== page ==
The web is full of interesting pages about Digital Rebel. Some of them describe the obvious, some teach you how to push your Rebel to the limit and beyond. Below are some of the links that I’ve found interesting and useful. I will be updating this list in the future also.
I’ve been a lazy bastard for some time now. Finally I managed to upload all the missing photos. Enjoy two new albums – “Trip to Kakopetria and Kouris” (with Olga, Hazard, and his mother) and “Cape Greko” (shooting ads for American Academy). I’ve also just discovered that there is a bit more then 3000 (3K) pictures in the “Photo” section.
There’ll be a whole lot of shooting opportunities in the near future too. Easter, Vladimir’s birthday party, my birthday, Alex Titoff’s birthday (possibly), Lev’s birthday, etc. Stay tuned.
Hooray! There are few distributors of Canon in Cyprus. One of them is even 5 minutes away from my office (Omonias Avenue, Limassol) and it deals with photo/video equipment. I’ve called them up and they even half accessories like lenses, lense hoods, and filters. That’s one place to visit right after the next paycheck. :)
Slavka, the friend of mine, invited me to the shooting of American Academy’s advertising at Cape Greko. I’ve had to leave Limassol pretty early – around 4am. 5am actuallyk, with this new time. Bah. :)
I’ve never been at the shooting before so everything was interesting. There were about 30 people including producer, camera man, art director, stylist, models, few assistants, etc. All were very fine and interesting people. Actually way above average interesting. Creative people with all sorts of education and experiences.
First shock – how time consuming the whole thing is. Few hours are dedicated to all sorts of measuring and planning. Nothing else. Every detail counts. Like, if you need a piece of road in the shot then which piece of the road will you use? Where is the sun? Is there any garbage on the background? Should we shoot now or in 3 minutes? Etc.
Secondly – the amazing organization. It’s a kind of a cathedral and a bazaar in one place. There is a hierarchy, in case they’ll need it, but everyone knows what to do and is pretty much helpful to each other. Nicy.
Thirdly – the amount of equipment and the way it is used. The ad had something to do with rockclimbers. But rockclimbers weren’t climbing rocks alone. Basically the whole crew was hanging on the rocks for the most part of the day. And not only the crew was hanging itself, but it was also kept all the equipment hanging too. Just the camera crane amounted to 100+ kilograms. Basically, there wa a whole minivan of equipment up there. Amazing.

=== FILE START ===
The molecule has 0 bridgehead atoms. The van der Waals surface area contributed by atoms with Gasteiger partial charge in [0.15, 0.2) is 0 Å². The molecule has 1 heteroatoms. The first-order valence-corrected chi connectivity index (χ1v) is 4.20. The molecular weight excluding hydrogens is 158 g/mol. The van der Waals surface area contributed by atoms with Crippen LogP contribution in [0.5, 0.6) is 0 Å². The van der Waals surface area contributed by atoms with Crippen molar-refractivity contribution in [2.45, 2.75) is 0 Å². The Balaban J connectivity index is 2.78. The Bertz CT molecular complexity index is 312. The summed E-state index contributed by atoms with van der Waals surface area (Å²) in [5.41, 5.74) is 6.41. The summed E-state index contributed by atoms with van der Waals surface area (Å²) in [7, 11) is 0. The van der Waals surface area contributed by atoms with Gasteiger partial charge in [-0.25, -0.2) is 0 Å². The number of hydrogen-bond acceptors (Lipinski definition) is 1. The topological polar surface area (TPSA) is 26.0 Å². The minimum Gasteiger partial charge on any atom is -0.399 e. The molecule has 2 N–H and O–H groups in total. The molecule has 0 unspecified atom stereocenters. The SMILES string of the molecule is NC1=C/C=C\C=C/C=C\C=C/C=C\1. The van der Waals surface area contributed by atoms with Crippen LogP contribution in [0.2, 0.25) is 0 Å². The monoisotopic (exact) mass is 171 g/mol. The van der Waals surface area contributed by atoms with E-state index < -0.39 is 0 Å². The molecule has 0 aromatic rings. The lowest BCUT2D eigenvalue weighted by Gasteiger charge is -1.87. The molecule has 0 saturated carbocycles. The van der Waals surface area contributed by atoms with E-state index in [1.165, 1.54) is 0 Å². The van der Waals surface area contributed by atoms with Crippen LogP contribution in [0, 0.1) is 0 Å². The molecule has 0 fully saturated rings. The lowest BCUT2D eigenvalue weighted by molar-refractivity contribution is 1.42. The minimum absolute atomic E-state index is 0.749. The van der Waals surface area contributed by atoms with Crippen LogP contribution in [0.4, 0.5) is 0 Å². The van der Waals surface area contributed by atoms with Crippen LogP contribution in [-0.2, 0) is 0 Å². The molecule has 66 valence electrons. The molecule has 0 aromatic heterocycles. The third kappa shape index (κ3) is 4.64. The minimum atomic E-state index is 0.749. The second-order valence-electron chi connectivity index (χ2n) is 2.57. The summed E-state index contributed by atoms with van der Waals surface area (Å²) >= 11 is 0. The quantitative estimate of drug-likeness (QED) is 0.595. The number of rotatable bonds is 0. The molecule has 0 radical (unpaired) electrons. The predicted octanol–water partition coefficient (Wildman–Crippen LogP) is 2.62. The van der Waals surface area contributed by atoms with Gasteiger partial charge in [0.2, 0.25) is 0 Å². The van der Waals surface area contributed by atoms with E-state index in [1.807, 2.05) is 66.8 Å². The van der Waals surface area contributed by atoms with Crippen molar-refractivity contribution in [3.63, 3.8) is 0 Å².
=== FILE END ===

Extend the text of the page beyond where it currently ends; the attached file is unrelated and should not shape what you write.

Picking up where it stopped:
Not surprisingly, I was not ready for the event at all. All I had was my Digital Rebel, 1GB Microdrive + 256 MB flash card and a couple of batteries. Things I didn’t think about were:
– Clothes. It was cold before in the morning and hot in the afternoon. I left my jacket in the car far away and I didn’t have any sun protection. Results will remain on my red red red face and hands for the next few days/weeks. :)
– Food and drinks. Actually I thought about it, but haven’t done anything useful in this regard. The event was from 6:00am until late evening and I didn’t bother to take any snacks or drinks. Luckily, the crew planned for idiots like myself. :)
– Equipment. Well, here I am a bit excused for the time being since I haven’t got anything yet. Flash, polarizing filter, lense shade and a lightmeter would have been handy. I’ve also ran out of disk space and battery power. Actually I didn’t but I left way earlier.
– Contact info. There were a lot of new and interesting people. All of them had business cards except me. I should have made at least a number of paper cuts with my name and phone on. People are very focused and concentrated over there, so breaking it all just to write down name and phone number is really inconvenient. I’ve still managed to make some really good contacts and arranged for future trips like this.
– Mobility. I’ve had all my additional storage and battery power in the bag, which I was kicking from here to there. But at the crucial point I discovered that the bag is about 200 meters away from me. And not only that, but I had to spent about 10 minutes climbing down the mountain, picking the stuff up, and climbing up. Essential accesories should be always carried together with the camera.
They say there is the first time for everything, so hopefully I’ll learn on this mistakes for the next time.
Overall, I am very impressed and satisfied with the trip. It’s a whole new experience and something you don’t get to see every day. I hope I’ll see more of this though.
I’ve made a whole lot of pictures, which I’ll sort out and post within the next few days. Stay tuned. :)
Spent some time reading about photography and image composition theory. Each and every site I’ve been at mentions the “Rule of Thirds“. I am getting tired of it already. :) There were, though, few other interesting things to read. Essay on Image Composition gave me few ideas, as did this page. There are few tips at Wild Things Photography, but nothing in-depth. Same thingshere, but in different words.
I’ve also came across an Apogee Photo Magazine which has a somewhat extensive collection of articles and columns on the subject of photography in general and composition in particular. Particularly interesting I’ve found articles by Michael Fulks (“Gestalt Theory and Photographic Composition“, “Composition… A Primer on Positive and Negative space.” parts 1 and 2, and “Does your left brain know what your right brain is doing?“). “First class photography” series by Willis T. Bird are also useful. It’s not that trivial to navigate through the site and archives and there is no sensible search facilities, so I’ll add links here for the future reference. Lessons: 17, 16, 15, 14, 13, 12, 11, 10, 9, 8, 7, 6, 4, 3, 2.